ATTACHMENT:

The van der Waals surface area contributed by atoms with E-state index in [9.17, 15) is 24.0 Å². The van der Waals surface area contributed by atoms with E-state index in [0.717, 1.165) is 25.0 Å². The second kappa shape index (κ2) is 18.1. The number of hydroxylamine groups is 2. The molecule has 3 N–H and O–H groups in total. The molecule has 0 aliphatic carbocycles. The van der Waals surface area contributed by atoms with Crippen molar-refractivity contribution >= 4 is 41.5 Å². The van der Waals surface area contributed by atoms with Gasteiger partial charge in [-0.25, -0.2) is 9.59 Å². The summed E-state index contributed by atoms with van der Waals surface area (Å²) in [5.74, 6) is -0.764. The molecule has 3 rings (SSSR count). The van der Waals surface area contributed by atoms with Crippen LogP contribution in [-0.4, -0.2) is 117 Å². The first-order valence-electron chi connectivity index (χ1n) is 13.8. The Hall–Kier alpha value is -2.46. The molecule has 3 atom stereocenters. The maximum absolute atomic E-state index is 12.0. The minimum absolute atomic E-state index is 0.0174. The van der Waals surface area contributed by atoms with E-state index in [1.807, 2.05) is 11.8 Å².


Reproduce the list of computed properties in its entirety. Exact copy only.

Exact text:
The van der Waals surface area contributed by atoms with E-state index in [9.17, 15) is 24.0 Å². The van der Waals surface area contributed by atoms with E-state index in [0.717, 1.165) is 25.0 Å². The second kappa shape index (κ2) is 18.1. The number of hydroxylamine groups is 2. The molecule has 3 N–H and O–H groups in total. The molecule has 0 aliphatic carbocycles. The van der Waals surface area contributed by atoms with Crippen molar-refractivity contribution >= 4 is 41.5 Å². The van der Waals surface area contributed by atoms with Gasteiger partial charge in [-0.25, -0.2) is 9.59 Å². The summed E-state index contributed by atoms with van der Waals surface area (Å²) in [5.74, 6) is -0.764. The molecule has 3 rings (SSSR count). The van der Waals surface area contributed by atoms with Crippen LogP contribution in [-0.4, -0.2) is 117 Å². The first-order valence-electron chi connectivity index (χ1n) is 13.8. The Hall–Kier alpha value is -2.46. The molecule has 3 atom stereocenters. The maximum absolute atomic E-state index is 12.0. The minimum absolute atomic E-state index is 0.0174. The van der Waals surface area contributed by atoms with E-state index in [1.807, 2.05) is 11.8 Å².